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Encyclopedia > Jack Kerouac
Jack Kerouac
Born March 12, 1922(1922-03-12)
Lowell, Massachusetts
Died October 21, 1969 (aged 47)
St. Petersburg, Florida
Occupation Novelist
Poet
Nationality United States
Genres Beat Poets
Literary movement Beat
Notable work(s) On the Road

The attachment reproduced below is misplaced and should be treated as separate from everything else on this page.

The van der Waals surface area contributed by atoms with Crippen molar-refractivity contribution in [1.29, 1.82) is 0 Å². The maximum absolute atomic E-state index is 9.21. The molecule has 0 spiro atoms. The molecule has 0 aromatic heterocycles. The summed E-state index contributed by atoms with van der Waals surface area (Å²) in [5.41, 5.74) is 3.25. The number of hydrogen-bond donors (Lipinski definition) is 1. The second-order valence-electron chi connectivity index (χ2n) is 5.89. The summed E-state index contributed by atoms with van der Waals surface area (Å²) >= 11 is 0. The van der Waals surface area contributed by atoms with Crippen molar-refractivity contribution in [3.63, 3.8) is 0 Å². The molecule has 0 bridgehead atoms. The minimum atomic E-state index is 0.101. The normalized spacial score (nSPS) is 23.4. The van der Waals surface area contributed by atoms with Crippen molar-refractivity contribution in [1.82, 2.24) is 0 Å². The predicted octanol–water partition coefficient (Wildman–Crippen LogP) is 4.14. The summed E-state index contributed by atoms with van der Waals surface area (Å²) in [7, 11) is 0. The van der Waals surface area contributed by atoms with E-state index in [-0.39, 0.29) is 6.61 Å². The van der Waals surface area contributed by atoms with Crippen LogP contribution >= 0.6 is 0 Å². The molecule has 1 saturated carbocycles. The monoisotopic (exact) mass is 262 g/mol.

Jack Kerouac (pronounced /ˈkɛr-o-ek/) (March 12, 1922October 21, 1969) was an American novelist, writer, poet, and artist from Lowell, Massachusetts. Along with William S. Burroughs and Allen Ginsberg, he is amongst the best known of the writers (and friends) known as the Beat Generation. is the 71st day of the year (72nd in leap years) in the Gregorian calendar. ... Year 1922 (MCMXXII) was a common year starting on Sunday (link will display full calendar) of the Gregorian calendar. ... Nickname: Motto: Art is the Handmaid of Human Good Location in Middlesex County in Massachusetts Coordinates: , Country State County Middlesex Settled 1653 Incorporated 1826 A city 1836 Government  - Type Manager-City council  - Mayor William F. Martin, Jr. ... is the 294th day of the year (295th in leap years) in the Gregorian calendar. ... Also: 1969 (number) 1969 (movie) 1969 (Stargate SG-1) episode. ... For other uses, see St. ... This article is about work. ... A novel is an extended work of written, narrative, prose fiction, usually in story form; the writer of a novel is a novelist. ... Sappho and Alcaeus of Mytilene, by Lawrence Alma-Tadema (1881). ... In English usage, nationality is the legal relationship between a person and a country. ... A literary genre is one of the divisions of literature into genres according to particular criteria such as literary technique, tone, or content. ... Beats redirects here. ... ... Beats redirects here. ... This article is about the novel On the Road. ... is the 71st day of the year (72nd in leap years) in the Gregorian calendar. ... Year 1922 (MCMXXII) was a common year starting on Sunday (link will display full calendar) of the Gregorian calendar. ... is the 294th day of the year (295th in leap years) in the Gregorian calendar. ... Also: 1969 (number) 1969 (movie) 1969 (Stargate SG-1) episode. ... A novel is an extended work of written, narrative, prose fiction, usually in story form; the writer of a novel is a novelist. ... A writer is anyone who creates a written work, although the word more usually designates those who write creatively or professionally, or those who have written in many different forms. ... Sappho and Alcaeus of Mytilene, by Lawrence Alma-Tadema (1881). ... The definition of an artist is wide-ranging and covers a broad spectrum of activities to do with creating art, practicing the arts and/or demonstrating an art. ... Nickname: Motto: Art is the Handmaid of Human Good Location in Middlesex County in Massachusetts Coordinates: , Country State County Middlesex Settled 1653 Incorporated 1826 A city 1836 Government  - Type Manager-City council  - Mayor William F. Martin, Jr. ... Wikiquote has a collection of quotations related to: William S. Burroughs William Seward Burroughs II (February 5, 1914) — August 2, 1997; pronounced ), more commonly known as William S. Burroughs, was an American novelist, essayist, social critic, painter and spoken word performer. ... Irwin Allen Ginsberg (IPA: ) (June 3, 1926 – April 5, 1997) was an American poet. ... Beats redirects here. ...